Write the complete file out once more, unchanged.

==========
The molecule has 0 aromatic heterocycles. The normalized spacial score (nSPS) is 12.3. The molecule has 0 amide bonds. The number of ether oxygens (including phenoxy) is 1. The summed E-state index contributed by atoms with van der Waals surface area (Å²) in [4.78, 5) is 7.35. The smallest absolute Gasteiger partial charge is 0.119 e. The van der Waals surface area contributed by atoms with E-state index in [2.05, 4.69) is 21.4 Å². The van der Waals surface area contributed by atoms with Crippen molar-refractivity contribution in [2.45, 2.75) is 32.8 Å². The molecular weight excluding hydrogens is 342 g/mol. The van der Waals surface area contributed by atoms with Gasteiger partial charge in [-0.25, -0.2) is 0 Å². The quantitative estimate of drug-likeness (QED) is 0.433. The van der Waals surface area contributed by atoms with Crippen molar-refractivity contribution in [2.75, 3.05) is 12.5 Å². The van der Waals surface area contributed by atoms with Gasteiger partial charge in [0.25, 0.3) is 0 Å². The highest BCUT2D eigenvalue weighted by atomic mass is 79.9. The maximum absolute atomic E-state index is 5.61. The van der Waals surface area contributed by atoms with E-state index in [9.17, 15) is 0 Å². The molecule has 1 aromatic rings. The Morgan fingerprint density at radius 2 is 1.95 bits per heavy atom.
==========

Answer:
The molecule has 0 aromatic heterocycles. The normalized spacial score (nSPS) is 12.3. The molecule has 0 amide bonds. The number of ether oxygens (including phenoxy) is 1. The summed E-state index contributed by atoms with van der Waals surface area (Å²) in [4.78, 5) is 7.35. The smallest absolute Gasteiger partial charge is 0.119 e. The van der Waals surface area contributed by atoms with E-state index in [2.05, 4.69) is 21.4 Å². The van der Waals surface area contributed by atoms with Crippen molar-refractivity contribution in [2.45, 2.75) is 32.8 Å². The molecular weight excluding hydrogens is 342 g/mol. The van der Waals surface area contributed by atoms with Gasteiger partial charge in [-0.25, -0.2) is 0 Å². The quantitative estimate of drug-likeness (QED) is 0.433. The van der Waals surface area contributed by atoms with Crippen molar-refractivity contribution in [2.75, 3.05) is 12.5 Å². The van der Waals surface area contributed by atoms with Gasteiger partial charge in [0.25, 0.3) is 0 Å². The highest BCUT2D eigenvalue weighted by atomic mass is 79.9. The maximum absolute atomic E-state index is 5.61. The van der Waals surface area contributed by atoms with E-state index in [9.17, 15) is 0 Å². The molecule has 1 aromatic rings. The Morgan fingerprint density at radius 2 is 1.95 bits per heavy atom.